Lottery sales weaken: Good!

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The Wall Street Journalreports (subscription required) that the soft economy is taking its toll on a business that had been thought to be part of the holy trinity of recession-proof vices: alcohol, tobacco and gambling.

California has reported that its lottery ticket sales are down about 10% over the past few months, along with a drop of 4% in Texas. Nationally, lottery ticket sales are down a little under 2% from July through September versus the same period in 2007. Of course, many retailers would kill to have their sales down just 2% so the lottery is still outperforming. It may not be recession-proof but it certainly qualifies as recession-resistant.


With state budgets across the country looking like something out of a 1950s horror movie and tax revenues set to decline with the broader economy, states were hoping that the Lottery would pick up slack. State Lotteries raise billions of dollars for education: In New York, the State Lottery generates $2.2 billion in net income each year, with all of it going to K-12 education. The support the Lottery provides to education is one of the main arguments in favor of the Lottery. But is it good enough?

When assessing the morality of the Lottery, I think it's completely beside the point: Just as Bernard Madoff's $6 million donation to lymphona research does nothing to mitigate the evils of the Ponzi scheme he perpetrated, the fact that the Lottery raises money for education has nothing to do with whether it's ethical.

It isn't: The Lottery is the most regressive tax on the planet -- and it's not a small one either. In my home state of Massachusetts, the average resident spends $699 per year on Lottery tickets. There are reams of research demonstrating that the lottery is the most regressive tax that could ever be created. When the University of Georgia investigated that state's lottery, here's what they found:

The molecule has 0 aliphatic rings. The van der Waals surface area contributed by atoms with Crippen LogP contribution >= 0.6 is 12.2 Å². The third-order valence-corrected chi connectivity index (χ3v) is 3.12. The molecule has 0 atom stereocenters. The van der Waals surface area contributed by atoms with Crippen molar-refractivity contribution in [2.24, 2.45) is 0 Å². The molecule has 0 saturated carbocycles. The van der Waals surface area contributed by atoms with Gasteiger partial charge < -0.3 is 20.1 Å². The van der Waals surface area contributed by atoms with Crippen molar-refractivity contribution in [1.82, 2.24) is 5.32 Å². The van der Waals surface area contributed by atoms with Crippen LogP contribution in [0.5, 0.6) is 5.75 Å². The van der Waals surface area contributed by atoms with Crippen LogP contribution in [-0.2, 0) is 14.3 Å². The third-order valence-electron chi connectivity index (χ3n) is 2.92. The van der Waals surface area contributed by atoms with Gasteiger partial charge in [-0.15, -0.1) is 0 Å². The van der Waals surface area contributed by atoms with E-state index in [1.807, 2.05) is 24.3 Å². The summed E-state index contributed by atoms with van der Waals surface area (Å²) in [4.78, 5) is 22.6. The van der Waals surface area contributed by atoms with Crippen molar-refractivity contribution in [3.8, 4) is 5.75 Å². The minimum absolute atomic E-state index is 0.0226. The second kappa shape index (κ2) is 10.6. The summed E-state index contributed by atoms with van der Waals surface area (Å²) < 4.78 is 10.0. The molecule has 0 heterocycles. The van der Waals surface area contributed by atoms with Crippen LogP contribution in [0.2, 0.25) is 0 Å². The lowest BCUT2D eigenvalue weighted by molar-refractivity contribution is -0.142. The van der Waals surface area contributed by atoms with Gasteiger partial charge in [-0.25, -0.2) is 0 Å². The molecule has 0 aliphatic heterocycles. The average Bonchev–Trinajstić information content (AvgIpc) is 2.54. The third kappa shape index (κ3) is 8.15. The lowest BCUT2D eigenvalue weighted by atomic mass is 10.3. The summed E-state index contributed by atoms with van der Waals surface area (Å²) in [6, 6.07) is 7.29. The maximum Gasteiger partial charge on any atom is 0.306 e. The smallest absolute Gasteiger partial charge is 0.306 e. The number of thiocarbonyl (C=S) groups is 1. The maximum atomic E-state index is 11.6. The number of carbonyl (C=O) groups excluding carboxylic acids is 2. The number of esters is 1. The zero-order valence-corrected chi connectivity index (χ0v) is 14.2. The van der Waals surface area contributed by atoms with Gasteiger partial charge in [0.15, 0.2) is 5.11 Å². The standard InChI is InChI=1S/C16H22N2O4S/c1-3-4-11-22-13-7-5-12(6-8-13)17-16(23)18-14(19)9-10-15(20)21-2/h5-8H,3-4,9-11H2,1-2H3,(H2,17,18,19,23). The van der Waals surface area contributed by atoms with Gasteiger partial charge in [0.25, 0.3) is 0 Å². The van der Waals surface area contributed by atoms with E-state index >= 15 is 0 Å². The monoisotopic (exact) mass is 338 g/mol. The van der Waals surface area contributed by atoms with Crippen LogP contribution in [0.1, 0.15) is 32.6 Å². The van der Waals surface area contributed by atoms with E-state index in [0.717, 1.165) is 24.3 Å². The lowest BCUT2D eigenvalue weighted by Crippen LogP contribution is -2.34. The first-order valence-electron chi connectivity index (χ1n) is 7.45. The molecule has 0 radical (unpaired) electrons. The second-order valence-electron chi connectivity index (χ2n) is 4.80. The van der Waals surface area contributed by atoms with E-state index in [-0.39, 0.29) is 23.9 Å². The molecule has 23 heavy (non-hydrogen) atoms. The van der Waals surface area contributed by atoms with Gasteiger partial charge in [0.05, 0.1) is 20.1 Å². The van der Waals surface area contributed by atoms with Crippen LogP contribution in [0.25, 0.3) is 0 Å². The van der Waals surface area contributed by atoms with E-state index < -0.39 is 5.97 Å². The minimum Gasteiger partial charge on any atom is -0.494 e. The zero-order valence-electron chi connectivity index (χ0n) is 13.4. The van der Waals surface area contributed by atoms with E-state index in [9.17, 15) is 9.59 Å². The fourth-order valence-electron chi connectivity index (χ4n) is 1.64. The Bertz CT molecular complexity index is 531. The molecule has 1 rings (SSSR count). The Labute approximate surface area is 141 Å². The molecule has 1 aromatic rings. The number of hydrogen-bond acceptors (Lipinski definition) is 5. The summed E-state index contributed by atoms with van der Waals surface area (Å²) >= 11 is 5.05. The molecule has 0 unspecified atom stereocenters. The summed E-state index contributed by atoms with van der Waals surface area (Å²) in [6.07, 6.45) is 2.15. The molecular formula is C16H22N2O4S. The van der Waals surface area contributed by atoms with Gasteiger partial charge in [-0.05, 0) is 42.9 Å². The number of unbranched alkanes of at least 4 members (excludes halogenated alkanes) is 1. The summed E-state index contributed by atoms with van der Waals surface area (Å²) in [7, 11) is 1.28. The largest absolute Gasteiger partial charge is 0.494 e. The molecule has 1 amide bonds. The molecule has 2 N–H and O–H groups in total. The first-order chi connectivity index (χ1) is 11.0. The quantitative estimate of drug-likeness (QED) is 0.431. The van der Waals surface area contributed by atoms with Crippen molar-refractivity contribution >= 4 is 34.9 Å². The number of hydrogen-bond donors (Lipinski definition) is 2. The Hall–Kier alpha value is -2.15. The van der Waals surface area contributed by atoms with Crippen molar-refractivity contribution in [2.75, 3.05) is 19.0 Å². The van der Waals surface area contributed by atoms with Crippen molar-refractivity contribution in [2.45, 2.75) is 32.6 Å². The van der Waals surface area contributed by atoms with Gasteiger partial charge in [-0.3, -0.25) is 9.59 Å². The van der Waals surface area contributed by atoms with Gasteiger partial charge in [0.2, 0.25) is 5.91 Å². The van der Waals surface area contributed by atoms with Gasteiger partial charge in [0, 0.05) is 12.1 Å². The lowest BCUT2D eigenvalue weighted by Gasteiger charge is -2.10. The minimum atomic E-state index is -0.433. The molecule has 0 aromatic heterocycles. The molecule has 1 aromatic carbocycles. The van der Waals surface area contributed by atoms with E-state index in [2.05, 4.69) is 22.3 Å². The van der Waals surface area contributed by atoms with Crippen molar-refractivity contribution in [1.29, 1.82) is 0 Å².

• Blacks are three times more likely than non-blacks to be active lottery players.
  • Males are almost four times as likely as females to be active lottery players.
  • An individual without a high school degree or GED is more than four times as likely to be an active lottery player as an individual who has an education above the high school level.
  • A high school graduate is two and a half times more likely than someone who has an education above the high school level to be an active lottery player.
  • According to the model, less educated black males are more than 30 times more likely like than educated non-black females to play the lottery.
Economically, the lottery just doesn't make sense: No wealth is created. A collection of money is taken up from the most underprivileged people in the state, and then a bunch of it is dumped into the lap of one of those people -- a significant number of whom end up broke again. Then another big chunk is spent on administrative and marketing costs, with the balance going to the state government.

Meanwhile, additional state funds are devoted to law enforcement efforts to crack down on illegal gambling: protecting that state's monopoly. While making the lottery a way to raise money for education might seem to mitigate the evils of it, in some ways it does just the opposite: Because state lotteries are not competing with other gambling outfits, the payout ratios are lower than they would be in a free market with entrepreneurs competing for gamblers' money with enticing offers.

If you don't believe the academics, try listening to one of the smartest and most ethical financial minds in the history of the world, Warren Buffett. He's so passionate about the issue of the Lottery that he went before Nebraska lawmakers to make the case for doing away with it: "I think it's cynical on the part of the state to raise money from people who basically can't afford it by promising them a dream that is not going to come true for any but the tiniest tiniest fraction of the people who participate, and that causes people to get into the kind of trouble I hear about every day. . . You're teaching your citizenry all the time by the actions you take as legislators and as administrators of a state like this. Essentially to teach you that the state is on the other side of the transaction from you--they're trying to get you to do something dumb--I just think the state ought to be doing things for its citizens, not do something to its citizens."

If Warren Buffett can see it, why can't lawmakers and voters? The debate over the the lottery is at its core a debate about the role of government: Either you think that marketing a wealth-destroying product that disproportionately appeals to society's most vulnerable people is a legitimate function of the government, or your don't. 43 states currently operate lotteries, with the money in most cases being used to support education. But don't school children deserve something better than textbooks purchased with the blood of the underprivileged?
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